Saturday, November 23, 2013

Stack Salad with Lentils, Artichokes, and Leeks

I am in love with this salad, which is fast, easy, and delicious. The recipe is based on one that I had for lunch one day at the bar at the restaurant called Community in New York City when I was finishing up my dissertation and hiding away at the Butler Library at Columbia. Could eat it once a week! Enjoy!


Butter Lettuce, or other durable green with large leaves
3 tbl olive oil
3-4 large leeks
1 cup lentils (green or black)
1 can/jar artichoke hearts
1 cup creme fraiche
1 1/2 tsp cumin
1 tsp fleur de sel

1. Boil 2 cups of water. Once boiling, add lentils, and cook for 20-30 minutes until softened but not mushy.
2. While the lentils are cooking, slice off the green tops and roots of your leeks and discard (so far I have not been able to find an option for the tough tops of leeks). Chop the leeks lengthwise and then into half moon slices about 1/4" thick. Place these in a bowl of water to release any dirt between their layers.
3. Heat a frying pan and add olive oil and leeks. Cook until caramelized.
4. Add artichoke hearts, cooked lentils, and salt to the leeks.
5. Wash butter lettuce and separate individual leaves.
6. Whip creme fraiche with cumin.
7. Lay butter lettuce and add layer a spoonful of lentil-artichoke-leeks mixture topped with creme fraiche dressing. Add another slice of lettuce and additional layer of vegetables and dressing. Enjoy as is, or with a few shrimp on top.

Wednesday, November 20, 2013

Auburn Orange Soup (Ginger-Carrot-Squash Soup)

My roasted squash from my last post was delicious with salad and quinoa, but I had a ton of it leftover, and some of it was quite soft so didn't hold up well alongside my roasted carrots, sweet potatoes, and yams. So, the next night, I decided to make an autumn-lover's soup, which happens to be bright orange (War Eagle, indeed!). This beautiful soup was sweet and delicious, and held up well for a week's worth of lunches!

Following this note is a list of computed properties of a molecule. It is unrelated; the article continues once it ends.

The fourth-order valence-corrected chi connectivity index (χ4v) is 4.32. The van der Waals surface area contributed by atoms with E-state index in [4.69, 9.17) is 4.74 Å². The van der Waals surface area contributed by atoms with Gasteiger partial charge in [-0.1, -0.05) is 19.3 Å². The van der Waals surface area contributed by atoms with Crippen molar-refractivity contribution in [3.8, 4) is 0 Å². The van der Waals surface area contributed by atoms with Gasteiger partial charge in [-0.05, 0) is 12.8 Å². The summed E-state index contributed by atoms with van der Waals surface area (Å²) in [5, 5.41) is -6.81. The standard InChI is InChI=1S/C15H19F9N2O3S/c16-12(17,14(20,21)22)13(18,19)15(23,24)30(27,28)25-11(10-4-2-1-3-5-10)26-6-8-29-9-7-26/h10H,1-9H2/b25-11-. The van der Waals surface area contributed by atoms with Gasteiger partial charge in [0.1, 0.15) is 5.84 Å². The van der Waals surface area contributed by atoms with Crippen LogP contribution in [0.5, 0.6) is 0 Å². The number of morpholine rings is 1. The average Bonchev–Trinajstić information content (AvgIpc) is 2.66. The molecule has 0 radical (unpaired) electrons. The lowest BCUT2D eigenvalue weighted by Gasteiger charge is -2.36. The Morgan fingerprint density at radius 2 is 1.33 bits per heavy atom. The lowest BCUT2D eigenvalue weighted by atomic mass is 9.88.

Ginger-Carrot-Squash Soup

3-5 cups of water, boiled separately
3 tablespoons olive oil
2-3 garlic cloves (smushed and sliced)
2 tablespoons of fresh ginger; sliced thin
1 tablespoon herbs de provence
1 large onion, diced
Splash of white wine
5-7 carrots, peeled and chopped
3 cups roasted squash (or if you don't already have roasted and have chopped, uncooked squash, you can just add it in the pan at the same time as the carrots)
1/2 cup chopped kohlrabi (if you happen to have some around; otherwise a turnip will do, or nothing at all!)
1 vegetable bouillon cube

1. Boil water in a separate pot or tea kettle.
2. While the water is heating, heat a large saucepan, and add olive oil.
3. Once the oil is heated, add garlic, ginger, onion, and herbs de provence and saute for 1-2 minutes. Add white wine and cook until onions are softened.
4. Add the carrots, kohlrabi, if using, and, if uncooked, the squash (if you've already roasted your squash, just mix it in at the end to heat it through).